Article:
Ebola Virus Update
Department Order No. 66 October 1, 2014: Ebola Virus Update
To increase the awareness by all members of the concerns associated with treating and transporting patients who may have the Ebola Virus Disease, members shall review and comply with procedures outlined in CFR-D Manual, Chapter 6, Directive 2014-05 dated August 7, 2014; titled Ebola Virus Disease (EVD) Advisory.
In addition, a link is available on the DiamondPlate homepage with updated information, which states in part: "FDNY personnel are likely to have the first pre-hospital contact with patients infected with Ebola. It is imperative that we treat ALL patients on ALL medical responses with universal precautions and an appropriate level of body substance isolation (BSI). For patients exhibiting fever, cough or flu-like symptoms, first responders should limit personnel making contact with the patient.
Consideration should be given to placing a non-rebreather on the patient as soon as possible. This will provide oxygen to your patient, while also providing a degree of reverse isolation from body fluids in and around the patient's nose or mouth. The FDNY in collaboration with the Department of Health are working together to provide members with the most up-to-date information regarding this issue.
What Fire Fighters Need to Know About Ebola Hemorrhagic Fever
While it has been known that the deadly epidemic of Ebola is occurring in several western countries in Africa, the first confirmed case in the United States occurred in Dallas, Texas. On September 30, 2014, the Centers for Disease Control (CDC) confirmed the first travel-associated case.
Fire fighters and EMS personnel transport daily many patients with fever, vomiting, and diarrhea, which are common symptoms of many infectious and contagious diseases. Therefore, it is important that a patient history is taken that includes the onset and severity of symptoms, medications, history of travel, and potential exposures. As always, consistently use universal precautions and hand wash during every patient encounter.
The transmission of the Ebola virus occurs through direct contact with blood and bodily fluids of an infected person. It can also be transmitted through exposure to objects that are contaminated by the bodily fluids, such as needles.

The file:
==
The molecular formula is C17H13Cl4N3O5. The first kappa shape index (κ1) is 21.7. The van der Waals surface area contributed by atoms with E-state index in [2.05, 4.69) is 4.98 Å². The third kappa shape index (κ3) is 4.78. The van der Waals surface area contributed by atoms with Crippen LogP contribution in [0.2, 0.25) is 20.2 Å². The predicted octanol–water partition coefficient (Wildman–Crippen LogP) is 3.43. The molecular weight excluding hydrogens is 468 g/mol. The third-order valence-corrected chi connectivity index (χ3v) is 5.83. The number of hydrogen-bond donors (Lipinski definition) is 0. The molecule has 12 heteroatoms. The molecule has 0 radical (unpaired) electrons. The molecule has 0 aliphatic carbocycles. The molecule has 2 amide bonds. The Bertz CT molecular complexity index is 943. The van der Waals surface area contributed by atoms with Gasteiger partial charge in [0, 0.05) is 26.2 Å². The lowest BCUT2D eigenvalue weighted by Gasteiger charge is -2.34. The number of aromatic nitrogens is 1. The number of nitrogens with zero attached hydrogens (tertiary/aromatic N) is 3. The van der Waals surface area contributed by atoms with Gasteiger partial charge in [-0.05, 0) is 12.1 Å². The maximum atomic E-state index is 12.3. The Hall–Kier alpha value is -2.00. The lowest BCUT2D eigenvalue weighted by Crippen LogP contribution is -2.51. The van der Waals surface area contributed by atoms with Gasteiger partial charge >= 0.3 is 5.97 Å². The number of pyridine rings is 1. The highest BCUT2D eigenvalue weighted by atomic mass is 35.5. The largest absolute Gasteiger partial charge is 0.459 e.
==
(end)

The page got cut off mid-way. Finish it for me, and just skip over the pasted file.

For more information on what fire fighters should know about Ebola, visit.
CDC Ebola Resources for Health Care Professionals and the Public
The Centers for Disease Control and Prevention (CDC) has developed and disseminated a number of Ebola resources for use by health care professionals, state and local health departments, and the general public. Information is available on the and is updated daily. With the of the first Ebola case diagnosed in the US, these resources may be helpful to organizations involved in health care and health policy.
The CDC Ebola virusincludes an overview of clinical guidance issued by CDC, with links to specific guidance. Other sections of the homepage highlight the latest updates and provide links to information for special populations, such as those traveling, working or living abroad, airline workers, and healthcare personnel. For those needing more details about symptoms, transmission, prevention, and risks, links from the homepage lead to scientific information on these topics. An extensive library of downloadable electronic resources is also available from the homepage and includes:
- with information about the epidemic in West Africa, how contact tracing works, and stories from CDC staff who have returned from West Africa.
- mapping the epidemic, illustrating Ebola symptoms, and providing overall information on preventing and stopping Ebola.
- provide guidance for health care professionals and overview of the Ebola virus suitable for a general audience.
For additional information on CDC's work on Ebola, please visit.